meteorological data for the site and surrounding area; Exide's 
fenceline site monitoring data; and any other conditions or events that 
may be relevant to lead emissions and/or that may influence or impact 
KDHE ambient air monitor results. Exide shall develop and submit to 
KDHE documentation of corrective actions taken for each occurrence for 
which there is found to be a controllable or preventable contributing 
factor or root cause.
    (3) In addition to the root cause analysis described above and 
corrective/preventative action process, Exide shall implement selected 
and approved contingency measures as outlined in the compliance plan 
developed by Exide described in paragraph (1) above. Exide shall submit 
to KDHE documentation of implemented measures, including identification 
of measures and timeline for implementation and effect.
    (4) Exide shall compile analyses and results from the contingency 
measures described above in paragraphs (2) and (3) and shall implement 
further contingency measures identified in the KDHE-approved compliance 
plan.
    (5) Exide shall implement measures from the compliance plan for 
control of fugitive dust and submit to KDHE the documentation from 
implementation of these measures, the timeline for implementation and 
effect.
    (6) Exide shall conduct stack testing on an increased frequency as 
determined by KDHE. The scope and frequency will be based on KDHE's 
evaluation of the root cause analysis required by paragraph (2) above.
    (7) Exide shall submit to KDHE for approval a revised attainment 
demonstration with new modeling of emissions rates and/or work 
practices, or other proposed changes, for attainment of the 2008 lead 
NAAQS. The demonstration shall include the timeline for implementation.
    These additional contingency measures will also be subject to EPA 
approval as part of the SIP. Any future changes to contingency measures 
would require a public hearing at the state level and EPA approval as a 
formal SIP revision. Until such time as EPA approves any substitute 
measure, the measures included in the approved SIP will be the 
enforceable measure. EPA does not intend to approve any substitutions 
that cannot be implemented in the same timeframe as the original 
measure. These measures will help ensure compliance with the 2008 lead 
NAAQS as well as meet the requirements of section 172(c)(9) of the CAA. 
EPA proposes to approve Kansas's SIP as meeting the requirements of 
section 172(c)(9) of the CAA.

[[Page 10167]]

I. Enforceability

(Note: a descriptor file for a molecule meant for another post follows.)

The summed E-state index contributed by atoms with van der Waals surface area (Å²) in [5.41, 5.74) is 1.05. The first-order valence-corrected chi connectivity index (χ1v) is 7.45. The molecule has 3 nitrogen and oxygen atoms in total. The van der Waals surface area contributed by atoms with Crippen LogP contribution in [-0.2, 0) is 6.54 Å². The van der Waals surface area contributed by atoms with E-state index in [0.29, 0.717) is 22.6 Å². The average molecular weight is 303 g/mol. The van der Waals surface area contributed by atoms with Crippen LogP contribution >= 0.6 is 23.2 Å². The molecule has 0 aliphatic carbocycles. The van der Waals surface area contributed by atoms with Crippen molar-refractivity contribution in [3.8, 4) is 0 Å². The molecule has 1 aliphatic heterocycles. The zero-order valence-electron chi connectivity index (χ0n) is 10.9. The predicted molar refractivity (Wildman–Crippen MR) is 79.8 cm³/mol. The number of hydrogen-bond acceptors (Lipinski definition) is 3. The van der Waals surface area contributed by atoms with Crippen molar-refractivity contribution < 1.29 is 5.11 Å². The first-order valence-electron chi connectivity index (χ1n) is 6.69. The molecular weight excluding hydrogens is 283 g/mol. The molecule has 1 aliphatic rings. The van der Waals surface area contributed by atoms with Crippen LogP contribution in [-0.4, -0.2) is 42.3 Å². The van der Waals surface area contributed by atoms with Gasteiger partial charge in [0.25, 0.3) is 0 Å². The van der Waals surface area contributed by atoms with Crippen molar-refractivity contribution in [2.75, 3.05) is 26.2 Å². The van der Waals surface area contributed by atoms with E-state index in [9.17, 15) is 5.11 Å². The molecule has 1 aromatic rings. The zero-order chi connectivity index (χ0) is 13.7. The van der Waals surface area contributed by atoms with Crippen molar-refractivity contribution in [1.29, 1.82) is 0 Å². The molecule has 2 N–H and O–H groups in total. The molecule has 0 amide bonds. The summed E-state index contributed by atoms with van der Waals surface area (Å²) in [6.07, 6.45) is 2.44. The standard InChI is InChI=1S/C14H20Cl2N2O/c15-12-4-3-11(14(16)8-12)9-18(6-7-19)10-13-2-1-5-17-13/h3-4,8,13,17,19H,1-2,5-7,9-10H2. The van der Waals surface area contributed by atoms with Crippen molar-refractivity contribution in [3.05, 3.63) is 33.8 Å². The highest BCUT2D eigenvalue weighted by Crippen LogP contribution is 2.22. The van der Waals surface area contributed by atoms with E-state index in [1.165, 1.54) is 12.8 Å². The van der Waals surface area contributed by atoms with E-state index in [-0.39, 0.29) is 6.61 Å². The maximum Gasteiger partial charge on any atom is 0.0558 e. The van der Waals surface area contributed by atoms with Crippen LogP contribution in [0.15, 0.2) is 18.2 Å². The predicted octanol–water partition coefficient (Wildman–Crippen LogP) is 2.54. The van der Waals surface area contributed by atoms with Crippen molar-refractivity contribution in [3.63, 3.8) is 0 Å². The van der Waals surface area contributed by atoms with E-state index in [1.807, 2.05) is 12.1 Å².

As specified in section 172(c)(6) and section 110(a)(2)(A) of the 
CAA, and 57 FR 13556, all measures and other elements in the SIP must 
be enforceable by the state and EPA. The enforceable document included 
in the Kansas SIP submittal is the construction permit dated August 18, 
2014. The construction permit contains all control and contingency 
measures with enforceable dates for implementation. Upon EPA approval 
of the SIP submission, Exide's construction permit will become state 
and Federally enforceable, and enforceable by citizens under section 
304 of the CAA.
    EPA proposes to approve the Kansas SIP as meeting the requirements 
of sections 172(c)(6) and 110(a)(2)(A) of the CAA, and 57 FR 13556.

VI. Proposed Action

    EPA is proposing to grant full approval of the Kansas attainment 
demonstration SIP for the Saline County 2008 lead NAAQS nonattainment 
area. EPA believes that the SIP submitted by the state satisfies the 
applicable requirements of the CAA identified in EPA's Final Rule (73 
FR 66964, October 15, 2008), and will result in attainment of the 0.15 
[mu]g/m\3\ standard in the Saline County, Kansas, area.

Incorporation by Reference

    In this rule, EPA is proposing to include in a final EPA rule 
regulatory text that includes incorporation by reference. In accordance 
with requirements of 1 CFR 51.5, EPA is proposing to incorporate by 
reference the proposed amendments to 40 CFR part 52 set forth below. 
EPA has made, and will continue to make, these documents generally 
available electronically through www.regulations.gov and/or at the 
appropriate EPA office (see the ADDRESSES section of this preamble for 
more information).

VII. Statutory and Executive Order Reviews

    Under the CAA, the Administrator is required to approve a SIP 
submission that complies with the provisions of the Act and applicable 
Federal regulations. 42 U.S.C. 7410(k); 40 CFR 52.02(a). Thus, in 
reviewing SIP submissions, EPA's role is to approve state choices, 
provided that they meet the criteria of the CAA. Accordingly, this 
action merely approves state law as meeting Federal requirements and 
does not impose additional requirements beyond those imposed by state 
law. For that reason, this action:
     Is not a significant regulatory action subject to review 
by the Office of Management and Budget under Executive Orders 12866 (58 
FR 51735, October 4, 1993) and 13563 (76 FR 3821, January 21, 2011);
     Does not impose an information collection burden under the 
provisions of the Paperwork Reduction Act (44 U.S.C. 3501 et seq.);
     Is certified as not having a significant economic impact 
on a substantial number of small entities under the Regulatory 
Flexibility Act (5 U.S.C. 601 et seq.);
     Does not contain any unfunded mandate or significantly or 
uniquely affect small governments, as described in the Unfunded 
Mandates Reform Act of 1995 (Pub. L. 104-4);
     Does not have Federalism implications as specified in 
Executive Order 13132 (64 FR 43255, August 10, 1999);
     Is not an economically significant regulatory action based 
on health or safety risks subject to Executive Order 13045 (62 FR 
19885, April 23, 1997);
     Is not a significant regulatory action subject to 
Executive Order 13211 (66 FR 28355, May 22, 2001);
     Is not subject to requirements of Section 12(d) of the